Please use this url to cite or link to this publication:
author
Li, Meng LU
supervisor
organization
course
FYSK02 20161
year
type
M2 - Bachelor Degree
subject
keywords
UCNPs, upconverting nanoparticles, QY, quantum yield, fluorescence, luminescence
report number
LRAP-520 (2016)
language
English
additional info
LRAP-520 (2016)
id
8883472
date added to LUP
2016-06-22 09:34:26
date last changed
2016-11-15 13:58:39
@misc{8883472,
  abstract     = {Fluorescence imaging is a growing biomedical technique; it can be used to localize the luminescent biomarkers inside the tissue. Lanthanide-doped upconverting nanoparticles (UCNPs) are promising luminescent probes for multiple applications in biophotonics. They allow acquiring autofluorescence-free recordings with high spatial resolution. How- ever, upconverting nanoparticles have a low quantum yield, especially at low excitation power densities. In this thesis, an upconverting nanoparticles quantum yield measure- ment system is developed, the upconverting nanoparticles used are the sodium yttrium tetra fluoride doped with thulium and ytterbium ions, NaYF4: Yb3+,Tm3+. The quantum yield for UCNPs is dependent on the excitation power density. A well-characterized dye, DY-781, with a known quantum yield of 11.9%, is used as the reference dye in these measurements. Upconverting nanoparticles quantum yield is then obtained by using a comparative method. At the balance point, half way to completely saturating the excitation, the power density equals 3214 mW/cm^2 yield of approximately 0.33%. The quantum yield of upconverting nanoparticles can be presented as a function of the excitation power density, and the values for maximum attainable quantum yield is estimated to be 0.69%. The setup is successful for obtaining the saturation of thulium-doped upconverting nanoparticles as they saturate at low power densities.},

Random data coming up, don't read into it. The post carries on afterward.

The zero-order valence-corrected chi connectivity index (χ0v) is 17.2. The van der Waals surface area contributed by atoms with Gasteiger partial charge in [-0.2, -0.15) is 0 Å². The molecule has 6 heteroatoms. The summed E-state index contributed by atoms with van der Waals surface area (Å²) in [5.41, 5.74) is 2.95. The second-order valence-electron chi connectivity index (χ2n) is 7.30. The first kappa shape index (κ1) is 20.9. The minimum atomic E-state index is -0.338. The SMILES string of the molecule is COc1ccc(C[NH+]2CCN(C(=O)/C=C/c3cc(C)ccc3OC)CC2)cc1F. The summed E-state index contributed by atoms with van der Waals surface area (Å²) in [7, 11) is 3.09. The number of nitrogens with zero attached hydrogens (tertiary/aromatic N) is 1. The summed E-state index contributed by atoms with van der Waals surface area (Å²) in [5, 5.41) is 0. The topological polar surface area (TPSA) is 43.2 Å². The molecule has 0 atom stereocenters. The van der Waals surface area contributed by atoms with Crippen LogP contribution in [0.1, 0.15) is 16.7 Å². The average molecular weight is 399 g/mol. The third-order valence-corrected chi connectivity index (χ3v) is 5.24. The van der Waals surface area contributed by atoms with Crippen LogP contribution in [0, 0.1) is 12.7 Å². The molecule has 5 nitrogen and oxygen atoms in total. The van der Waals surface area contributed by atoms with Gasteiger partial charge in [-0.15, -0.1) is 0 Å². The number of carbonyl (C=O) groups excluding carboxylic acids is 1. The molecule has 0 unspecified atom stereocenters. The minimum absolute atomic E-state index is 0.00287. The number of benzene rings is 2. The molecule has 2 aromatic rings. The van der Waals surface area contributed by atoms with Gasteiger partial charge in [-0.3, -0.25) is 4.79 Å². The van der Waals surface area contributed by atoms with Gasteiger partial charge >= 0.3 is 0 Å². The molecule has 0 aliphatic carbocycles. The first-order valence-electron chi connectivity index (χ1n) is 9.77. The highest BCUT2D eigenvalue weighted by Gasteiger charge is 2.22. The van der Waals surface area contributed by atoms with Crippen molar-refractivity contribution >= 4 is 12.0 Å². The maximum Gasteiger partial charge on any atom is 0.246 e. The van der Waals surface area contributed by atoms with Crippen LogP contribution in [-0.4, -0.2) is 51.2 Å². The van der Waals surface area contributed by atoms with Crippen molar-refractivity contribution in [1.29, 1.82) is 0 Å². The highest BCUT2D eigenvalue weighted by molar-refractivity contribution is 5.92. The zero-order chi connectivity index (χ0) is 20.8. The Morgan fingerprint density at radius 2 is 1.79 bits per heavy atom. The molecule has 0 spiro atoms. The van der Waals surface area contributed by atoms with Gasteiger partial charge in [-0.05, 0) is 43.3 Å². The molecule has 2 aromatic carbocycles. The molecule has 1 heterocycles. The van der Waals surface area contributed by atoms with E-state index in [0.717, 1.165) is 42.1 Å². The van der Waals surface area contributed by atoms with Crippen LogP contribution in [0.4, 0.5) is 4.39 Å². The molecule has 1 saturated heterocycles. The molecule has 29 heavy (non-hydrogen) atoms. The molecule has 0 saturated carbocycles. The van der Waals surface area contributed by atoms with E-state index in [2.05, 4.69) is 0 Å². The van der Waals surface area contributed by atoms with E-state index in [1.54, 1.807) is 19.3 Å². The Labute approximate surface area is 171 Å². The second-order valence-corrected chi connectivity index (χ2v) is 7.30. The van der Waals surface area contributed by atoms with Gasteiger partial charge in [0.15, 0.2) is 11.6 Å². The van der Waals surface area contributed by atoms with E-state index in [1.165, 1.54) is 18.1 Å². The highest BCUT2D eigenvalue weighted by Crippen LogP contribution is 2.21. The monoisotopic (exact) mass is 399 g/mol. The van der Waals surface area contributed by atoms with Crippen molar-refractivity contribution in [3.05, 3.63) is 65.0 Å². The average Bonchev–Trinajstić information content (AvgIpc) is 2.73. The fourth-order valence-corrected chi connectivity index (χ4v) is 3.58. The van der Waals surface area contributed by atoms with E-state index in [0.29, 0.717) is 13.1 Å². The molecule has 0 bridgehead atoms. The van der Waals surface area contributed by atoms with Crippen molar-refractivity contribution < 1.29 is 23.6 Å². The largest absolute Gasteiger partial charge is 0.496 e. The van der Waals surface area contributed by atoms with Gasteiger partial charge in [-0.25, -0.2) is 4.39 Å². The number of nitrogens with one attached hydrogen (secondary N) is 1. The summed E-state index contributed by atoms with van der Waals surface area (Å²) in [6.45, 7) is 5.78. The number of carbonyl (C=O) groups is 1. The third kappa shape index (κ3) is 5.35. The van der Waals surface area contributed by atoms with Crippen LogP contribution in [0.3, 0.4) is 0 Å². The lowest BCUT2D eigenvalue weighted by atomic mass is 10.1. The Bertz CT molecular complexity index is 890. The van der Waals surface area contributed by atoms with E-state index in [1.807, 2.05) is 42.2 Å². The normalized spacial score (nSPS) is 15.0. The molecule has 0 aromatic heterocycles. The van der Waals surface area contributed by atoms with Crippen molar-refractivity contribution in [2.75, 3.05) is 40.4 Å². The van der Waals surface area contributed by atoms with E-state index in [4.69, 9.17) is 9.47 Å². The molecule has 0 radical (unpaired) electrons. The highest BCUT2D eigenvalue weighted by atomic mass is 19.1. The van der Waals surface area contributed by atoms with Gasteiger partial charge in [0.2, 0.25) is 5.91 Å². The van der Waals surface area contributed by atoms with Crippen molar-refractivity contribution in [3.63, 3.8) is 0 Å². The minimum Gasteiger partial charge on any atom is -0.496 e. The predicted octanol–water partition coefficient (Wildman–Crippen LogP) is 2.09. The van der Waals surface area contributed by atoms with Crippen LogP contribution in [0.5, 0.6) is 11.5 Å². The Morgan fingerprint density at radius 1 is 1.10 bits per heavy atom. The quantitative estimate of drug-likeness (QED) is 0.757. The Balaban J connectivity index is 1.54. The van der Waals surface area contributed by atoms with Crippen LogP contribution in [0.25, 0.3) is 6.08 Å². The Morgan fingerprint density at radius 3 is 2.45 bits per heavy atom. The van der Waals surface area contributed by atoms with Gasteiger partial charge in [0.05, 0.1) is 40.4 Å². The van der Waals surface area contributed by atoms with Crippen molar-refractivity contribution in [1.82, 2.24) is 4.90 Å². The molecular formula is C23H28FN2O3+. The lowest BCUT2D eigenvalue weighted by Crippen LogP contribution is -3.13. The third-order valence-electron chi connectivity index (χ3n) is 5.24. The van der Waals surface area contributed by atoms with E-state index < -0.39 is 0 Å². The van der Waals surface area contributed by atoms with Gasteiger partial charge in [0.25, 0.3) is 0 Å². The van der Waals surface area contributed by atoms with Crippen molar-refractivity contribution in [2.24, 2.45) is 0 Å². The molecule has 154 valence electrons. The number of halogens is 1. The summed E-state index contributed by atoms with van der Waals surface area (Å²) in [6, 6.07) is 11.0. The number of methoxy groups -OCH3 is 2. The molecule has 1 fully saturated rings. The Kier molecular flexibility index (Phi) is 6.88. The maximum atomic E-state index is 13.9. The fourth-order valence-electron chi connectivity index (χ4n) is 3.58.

author       = {Li, Meng},
  keyword      = {UCNPs,upconverting nanoparticles,QY,quantum yield,fluorescence,luminescence},
  language     = {eng},
  note         = {Student Paper},
  title        = {Development of an Upconverting Nanoparticles Quantum Yield Measurement System},
  year         = {2016},
}